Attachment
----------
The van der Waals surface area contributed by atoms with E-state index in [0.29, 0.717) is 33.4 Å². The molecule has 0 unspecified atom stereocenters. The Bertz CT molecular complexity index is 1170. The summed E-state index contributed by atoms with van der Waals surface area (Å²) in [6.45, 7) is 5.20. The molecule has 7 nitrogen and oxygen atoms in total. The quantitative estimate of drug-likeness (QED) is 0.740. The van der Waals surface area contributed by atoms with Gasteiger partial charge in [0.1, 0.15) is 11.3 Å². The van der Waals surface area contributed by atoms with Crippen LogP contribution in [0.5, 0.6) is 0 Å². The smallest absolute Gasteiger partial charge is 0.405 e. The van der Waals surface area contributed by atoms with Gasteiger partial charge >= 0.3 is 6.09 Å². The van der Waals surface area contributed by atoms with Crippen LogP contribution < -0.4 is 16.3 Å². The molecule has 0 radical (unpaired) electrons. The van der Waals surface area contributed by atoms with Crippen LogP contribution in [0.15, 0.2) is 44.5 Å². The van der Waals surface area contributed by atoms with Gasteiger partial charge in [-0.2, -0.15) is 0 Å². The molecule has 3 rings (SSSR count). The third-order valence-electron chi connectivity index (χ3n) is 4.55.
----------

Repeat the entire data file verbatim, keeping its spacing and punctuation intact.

The van der Waals surface area contributed by atoms with E-state index in [0.29, 0.717) is 33.4 Å². The molecule has 0 unspecified atom stereocenters. The Bertz CT molecular complexity index is 1170. The summed E-state index contributed by atoms with van der Waals surface area (Å²) in [6.45, 7) is 5.20. The molecule has 7 nitrogen and oxygen atoms in total. The quantitative estimate of drug-likeness (QED) is 0.740. The van der Waals surface area contributed by atoms with Gasteiger partial charge in [0.1, 0.15) is 11.3 Å². The van der Waals surface area contributed by atoms with Crippen LogP contribution in [0.5, 0.6) is 0 Å². The smallest absolute Gasteiger partial charge is 0.405 e. The van der Waals surface area contributed by atoms with Gasteiger partial charge >= 0.3 is 6.09 Å². The van der Waals surface area contributed by atoms with Crippen LogP contribution < -0.4 is 16.3 Å². The molecule has 0 radical (unpaired) electrons. The van der Waals surface area contributed by atoms with Crippen LogP contribution in [0.15, 0.2) is 44.5 Å². The van der Waals surface area contributed by atoms with Gasteiger partial charge in [-0.2, -0.15) is 0 Å². The molecule has 3 rings (SSSR count). The third-order valence-electron chi connectivity index (χ3n) is 4.55.